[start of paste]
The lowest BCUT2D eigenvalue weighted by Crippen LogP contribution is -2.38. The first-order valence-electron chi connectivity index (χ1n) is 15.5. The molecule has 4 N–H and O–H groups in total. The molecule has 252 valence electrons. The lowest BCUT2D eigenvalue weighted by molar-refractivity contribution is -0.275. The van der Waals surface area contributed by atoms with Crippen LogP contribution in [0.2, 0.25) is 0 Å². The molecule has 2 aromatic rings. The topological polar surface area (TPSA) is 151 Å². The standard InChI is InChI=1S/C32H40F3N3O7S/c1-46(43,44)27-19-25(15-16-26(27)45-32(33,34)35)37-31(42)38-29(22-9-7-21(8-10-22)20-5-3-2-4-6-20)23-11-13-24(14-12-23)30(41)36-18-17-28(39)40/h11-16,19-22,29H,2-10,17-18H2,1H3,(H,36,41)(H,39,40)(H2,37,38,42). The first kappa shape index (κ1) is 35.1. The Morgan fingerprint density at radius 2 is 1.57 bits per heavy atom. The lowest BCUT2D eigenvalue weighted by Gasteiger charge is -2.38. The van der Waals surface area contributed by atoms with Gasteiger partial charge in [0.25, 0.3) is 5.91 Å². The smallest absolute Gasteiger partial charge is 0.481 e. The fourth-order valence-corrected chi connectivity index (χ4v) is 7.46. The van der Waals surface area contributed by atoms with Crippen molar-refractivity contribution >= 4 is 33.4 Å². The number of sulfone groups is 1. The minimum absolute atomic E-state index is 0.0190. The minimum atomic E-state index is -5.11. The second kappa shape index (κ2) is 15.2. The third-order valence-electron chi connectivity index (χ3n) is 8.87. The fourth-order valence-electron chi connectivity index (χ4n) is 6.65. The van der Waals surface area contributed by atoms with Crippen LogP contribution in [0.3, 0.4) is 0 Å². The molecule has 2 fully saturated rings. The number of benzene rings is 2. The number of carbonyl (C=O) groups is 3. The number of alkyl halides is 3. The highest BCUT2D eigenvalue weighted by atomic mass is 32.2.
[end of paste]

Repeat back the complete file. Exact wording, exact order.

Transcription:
The lowest BCUT2D eigenvalue weighted by Crippen LogP contribution is -2.38. The first-order valence-electron chi connectivity index (χ1n) is 15.5. The molecule has 4 N–H and O–H groups in total. The molecule has 252 valence electrons. The lowest BCUT2D eigenvalue weighted by molar-refractivity contribution is -0.275. The van der Waals surface area contributed by atoms with Crippen LogP contribution in [0.2, 0.25) is 0 Å². The molecule has 2 aromatic rings. The topological polar surface area (TPSA) is 151 Å². The standard InChI is InChI=1S/C32H40F3N3O7S/c1-46(43,44)27-19-25(15-16-26(27)45-32(33,34)35)37-31(42)38-29(22-9-7-21(8-10-22)20-5-3-2-4-6-20)23-11-13-24(14-12-23)30(41)36-18-17-28(39)40/h11-16,19-22,29H,2-10,17-18H2,1H3,(H,36,41)(H,39,40)(H2,37,38,42). The first kappa shape index (κ1) is 35.1. The Morgan fingerprint density at radius 2 is 1.57 bits per heavy atom. The lowest BCUT2D eigenvalue weighted by Gasteiger charge is -2.38. The van der Waals surface area contributed by atoms with Gasteiger partial charge in [0.25, 0.3) is 5.91 Å². The smallest absolute Gasteiger partial charge is 0.481 e. The fourth-order valence-corrected chi connectivity index (χ4v) is 7.46. The van der Waals surface area contributed by atoms with Crippen molar-refractivity contribution >= 4 is 33.4 Å². The number of sulfone groups is 1. The minimum absolute atomic E-state index is 0.0190. The minimum atomic E-state index is -5.11. The second kappa shape index (κ2) is 15.2. The third-order valence-electron chi connectivity index (χ3n) is 8.87. The fourth-order valence-electron chi connectivity index (χ4n) is 6.65. The van der Waals surface area contributed by atoms with Crippen LogP contribution in [0.3, 0.4) is 0 Å². The molecule has 2 fully saturated rings. The number of benzene rings is 2. The number of carbonyl (C=O) groups is 3. The number of alkyl halides is 3. The highest BCUT2D eigenvalue weighted by atomic mass is 32.2.